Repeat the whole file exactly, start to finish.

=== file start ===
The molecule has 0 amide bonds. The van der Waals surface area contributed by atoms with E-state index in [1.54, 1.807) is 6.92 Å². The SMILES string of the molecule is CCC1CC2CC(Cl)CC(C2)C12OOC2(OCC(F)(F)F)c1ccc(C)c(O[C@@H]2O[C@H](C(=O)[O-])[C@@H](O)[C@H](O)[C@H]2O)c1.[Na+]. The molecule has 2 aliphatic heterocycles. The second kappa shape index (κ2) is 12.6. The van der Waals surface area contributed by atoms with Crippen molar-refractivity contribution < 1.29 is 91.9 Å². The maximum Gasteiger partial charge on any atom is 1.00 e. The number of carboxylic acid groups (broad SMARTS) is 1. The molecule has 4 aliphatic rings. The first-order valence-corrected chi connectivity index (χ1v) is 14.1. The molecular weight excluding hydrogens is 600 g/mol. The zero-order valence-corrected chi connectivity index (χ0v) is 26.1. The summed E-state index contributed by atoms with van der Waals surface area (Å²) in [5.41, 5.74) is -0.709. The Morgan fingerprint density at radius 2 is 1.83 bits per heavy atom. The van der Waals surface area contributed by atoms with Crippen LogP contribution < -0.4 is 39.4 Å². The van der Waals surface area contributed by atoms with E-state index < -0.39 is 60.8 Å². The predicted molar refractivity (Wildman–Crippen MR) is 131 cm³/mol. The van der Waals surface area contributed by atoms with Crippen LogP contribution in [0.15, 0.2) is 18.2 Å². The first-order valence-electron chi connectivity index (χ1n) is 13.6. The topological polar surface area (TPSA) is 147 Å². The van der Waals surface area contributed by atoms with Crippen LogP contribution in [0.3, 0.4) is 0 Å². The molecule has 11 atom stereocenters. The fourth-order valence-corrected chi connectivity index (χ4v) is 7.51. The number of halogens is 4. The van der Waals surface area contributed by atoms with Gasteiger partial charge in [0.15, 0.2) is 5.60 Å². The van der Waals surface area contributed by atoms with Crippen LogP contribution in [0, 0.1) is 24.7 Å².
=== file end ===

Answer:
The molecule has 0 amide bonds. The van der Waals surface area contributed by atoms with E-state index in [1.54, 1.807) is 6.92 Å². The SMILES string of the molecule is CCC1CC2CC(Cl)CC(C2)C12OOC2(OCC(F)(F)F)c1ccc(C)c(O[C@@H]2O[C@H](C(=O)[O-])[C@@H](O)[C@H](O)[C@H]2O)c1.[Na+]. The molecule has 2 aliphatic heterocycles. The second kappa shape index (κ2) is 12.6. The van der Waals surface area contributed by atoms with Crippen molar-refractivity contribution < 1.29 is 91.9 Å². The maximum Gasteiger partial charge on any atom is 1.00 e. The number of carboxylic acid groups (broad SMARTS) is 1. The molecule has 4 aliphatic rings. The first-order valence-corrected chi connectivity index (χ1v) is 14.1. The molecular weight excluding hydrogens is 600 g/mol. The zero-order valence-corrected chi connectivity index (χ0v) is 26.1. The summed E-state index contributed by atoms with van der Waals surface area (Å²) in [5.41, 5.74) is -0.709. The Morgan fingerprint density at radius 2 is 1.83 bits per heavy atom. The van der Waals surface area contributed by atoms with Crippen LogP contribution < -0.4 is 39.4 Å². The van der Waals surface area contributed by atoms with E-state index < -0.39 is 60.8 Å². The predicted molar refractivity (Wildman–Crippen MR) is 131 cm³/mol. The van der Waals surface area contributed by atoms with Crippen LogP contribution in [0.15, 0.2) is 18.2 Å². The first-order valence-electron chi connectivity index (χ1n) is 13.6. The topological polar surface area (TPSA) is 147 Å². The van der Waals surface area contributed by atoms with Crippen LogP contribution in [0.3, 0.4) is 0 Å². The molecule has 11 atom stereocenters. The fourth-order valence-corrected chi connectivity index (χ4v) is 7.51. The number of halogens is 4. The van der Waals surface area contributed by atoms with Gasteiger partial charge in [0.15, 0.2) is 5.60 Å². The van der Waals surface area contributed by atoms with Crippen LogP contribution in [0, 0.1) is 24.7 Å².